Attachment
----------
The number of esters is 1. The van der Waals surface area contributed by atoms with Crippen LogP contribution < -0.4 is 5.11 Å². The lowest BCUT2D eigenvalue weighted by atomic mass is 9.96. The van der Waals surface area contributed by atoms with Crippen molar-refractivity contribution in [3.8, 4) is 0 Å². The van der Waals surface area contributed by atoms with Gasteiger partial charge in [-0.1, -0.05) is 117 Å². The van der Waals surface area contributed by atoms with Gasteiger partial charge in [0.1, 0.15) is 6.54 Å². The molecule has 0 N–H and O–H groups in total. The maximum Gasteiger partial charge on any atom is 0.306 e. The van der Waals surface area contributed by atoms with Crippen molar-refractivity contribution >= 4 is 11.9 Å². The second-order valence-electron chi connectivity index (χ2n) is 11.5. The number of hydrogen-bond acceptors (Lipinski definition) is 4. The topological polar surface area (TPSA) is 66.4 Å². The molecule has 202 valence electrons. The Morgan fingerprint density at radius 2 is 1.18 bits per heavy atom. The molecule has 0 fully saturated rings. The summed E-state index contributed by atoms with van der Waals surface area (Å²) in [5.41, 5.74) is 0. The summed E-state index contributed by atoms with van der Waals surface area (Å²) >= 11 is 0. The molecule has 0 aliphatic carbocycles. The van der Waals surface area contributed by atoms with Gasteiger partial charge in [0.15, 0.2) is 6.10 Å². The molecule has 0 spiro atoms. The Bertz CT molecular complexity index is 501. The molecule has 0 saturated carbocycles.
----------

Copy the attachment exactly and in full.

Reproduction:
The number of esters is 1. The van der Waals surface area contributed by atoms with Crippen LogP contribution < -0.4 is 5.11 Å². The lowest BCUT2D eigenvalue weighted by atomic mass is 9.96. The van der Waals surface area contributed by atoms with Crippen molar-refractivity contribution in [3.8, 4) is 0 Å². The van der Waals surface area contributed by atoms with Gasteiger partial charge in [-0.1, -0.05) is 117 Å². The van der Waals surface area contributed by atoms with Gasteiger partial charge in [0.1, 0.15) is 6.54 Å². The molecule has 0 N–H and O–H groups in total. The maximum Gasteiger partial charge on any atom is 0.306 e. The van der Waals surface area contributed by atoms with Crippen molar-refractivity contribution >= 4 is 11.9 Å². The second-order valence-electron chi connectivity index (χ2n) is 11.5. The number of hydrogen-bond acceptors (Lipinski definition) is 4. The topological polar surface area (TPSA) is 66.4 Å². The molecule has 202 valence electrons. The Morgan fingerprint density at radius 2 is 1.18 bits per heavy atom. The molecule has 0 fully saturated rings. The summed E-state index contributed by atoms with van der Waals surface area (Å²) in [5.41, 5.74) is 0. The summed E-state index contributed by atoms with van der Waals surface area (Å²) >= 11 is 0. The molecule has 0 aliphatic carbocycles. The van der Waals surface area contributed by atoms with Gasteiger partial charge in [0.15, 0.2) is 6.10 Å². The molecule has 0 spiro atoms. The Bertz CT molecular complexity index is 501. The molecule has 0 saturated carbocycles.